Jessica McCaskill Remains Undisputed Welterweight Champion in Texas
By David A. Avila
Jessica “Caskilla” McCaskill bludgeoned her way past Cecilia Braekhus once again to retain claim as undisputed welterweight world champion for a second time on Saturday.
All doubt was removed.
“I was very happy with it,” said McCaskill. “I did exactly what my coach told me to do.”
Chicago’s McCaskill (10-2, 3 KOs) proved once again to Norway’s Braekhus (36-2, 9 KOs) before several thousand fans at American Airlines Arena in Dallas, Texas, that she indeed is the true welterweight champion.
Behind hammering overhand rights McCaskill immediately set the tone for the rematch with Braekhus and quickly demonstrated that her first win back in August 2020, was not a fluke.
“We ran through combinations that we were training on,” said McCaskill who is trained and managed by Rick Ramos.
McCaskill crouched low and fired high and seldom allowed the taller Braekhus room to operate behind her more straight up style. For the first four rounds the Chicago fighter blasted rights on the former champion and seemingly had her dazed.
It was unfamiliar territory for Braekhus who was considered for years the top female fighter pound for pound by many. It was strange territory indeed.
Meanwhile, McCaskill walked into the boxing ring with 10 rounds of proven experience that her fight plan could work again. She was even better this time and steamrolled past Braekhus in the first three rounds.
Around the fourth round Braekhus seemed to gain traction behind a long jab and a sharp right cross. Suddenly the Norwegian fighter was more animated and letting her hands go. It was visible and seemed to make McCaskill pause. For the first time Braekhus seemed to win a round. Her corner men Abel Sanchez and Ben Lira pleaded with her to continue the aggressive activity.
McCaskill must have felt the shift in momentum, in the fifth round she erupted with another overhand right and a two-punch combination. McCaskill advanced with another slew of blows and had Braekhus moving backward. But Braekhus closed the round behind a couple of rights.
In the sixth round Braekhus opened up with a one-two combination not allowing McCaskill to gain advantage. Both exchanged freely and landed with hard shots but neither seemed affected by the blows. It was the best round yet as Braekhus closed again with a nifty combination. But was it enough?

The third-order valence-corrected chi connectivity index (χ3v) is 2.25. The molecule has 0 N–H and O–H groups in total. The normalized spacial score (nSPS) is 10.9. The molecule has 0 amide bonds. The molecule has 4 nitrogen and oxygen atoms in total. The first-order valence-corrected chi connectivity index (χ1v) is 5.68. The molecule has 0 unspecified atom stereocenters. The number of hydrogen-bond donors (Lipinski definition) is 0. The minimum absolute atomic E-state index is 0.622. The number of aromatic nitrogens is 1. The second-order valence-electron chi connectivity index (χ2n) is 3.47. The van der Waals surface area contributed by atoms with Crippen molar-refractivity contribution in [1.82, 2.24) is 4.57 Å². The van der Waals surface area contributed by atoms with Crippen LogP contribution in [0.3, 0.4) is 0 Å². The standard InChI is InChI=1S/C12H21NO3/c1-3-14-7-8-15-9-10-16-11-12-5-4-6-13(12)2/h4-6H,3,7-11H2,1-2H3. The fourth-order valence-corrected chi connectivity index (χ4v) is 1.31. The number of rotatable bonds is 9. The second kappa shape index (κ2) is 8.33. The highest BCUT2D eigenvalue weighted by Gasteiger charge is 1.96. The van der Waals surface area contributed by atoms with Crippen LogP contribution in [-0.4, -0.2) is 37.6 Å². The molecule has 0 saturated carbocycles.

McCaskill burrowed inside the reach of the taller fighter with Braekhus leaning down on her. The referee stopped the fight and deducted a point from Braekhus. He had warned the Norwegian fighter in earlier rounds and took away a point. It caused a little panic in Braekhus.
A stiff McCaskill jab opened up the eighth round and she followed up with more hammering rights. Braekhus fought back and landed her own rights and lefts but was out-punched by the smaller fighter.
It seemed like the momentum had shifted strongly in McCaskill’s favor and she seemed eager to build on it behind those hammer-like rights. Braekhus kept her distance behind long left jabs and tried circling around McCaskill in the ninth. The Chicago fighter was familiar with the tactic and stayed within range to fire rights and lefts. Braekhus seemed determined to land her vaunted right cross. Neither fighter was giving in.
In the final round both sides had no idea who was winning. McCaskill charged out of her corner determined to capture the round and Braekhus was equally determined. Both missed punches and tried to gain advantage but were both inaccurate. Braekhus connected on a three-punch combination and McCaskill fired overhand rights. Neither fighter was able to hurt the other.
After 10 rounds the judges surprisingly scored it 100-89, 99-90 and 98-91 all for McCaskill in her first defense of the welterweight world championship. She had retained her grip on the WBA, WBO, WBC, IBO, IBF world titles.
“I’m happy about it,” said McCaskill.
Braekhus expected to regain the titles but quickly found herself behind after the first three rounds. She never could close that large gap.
“It was a tough close fight,” Braekhus said. “She is a tough fighter.”
McCaskill’s win leaves her suddenly in the middle of several options including a rematch with undisputed lightweight champion Katie Taylor who defeated her several years ago. Or a match with the undisputed super welterweight champion Claressa Shields who won last week in dominating fashion.
“I want to work. I want to fight, I want to train,” said McCaskill about what is next.
There’s truly no disputing that McCaskill is the welterweight world champion.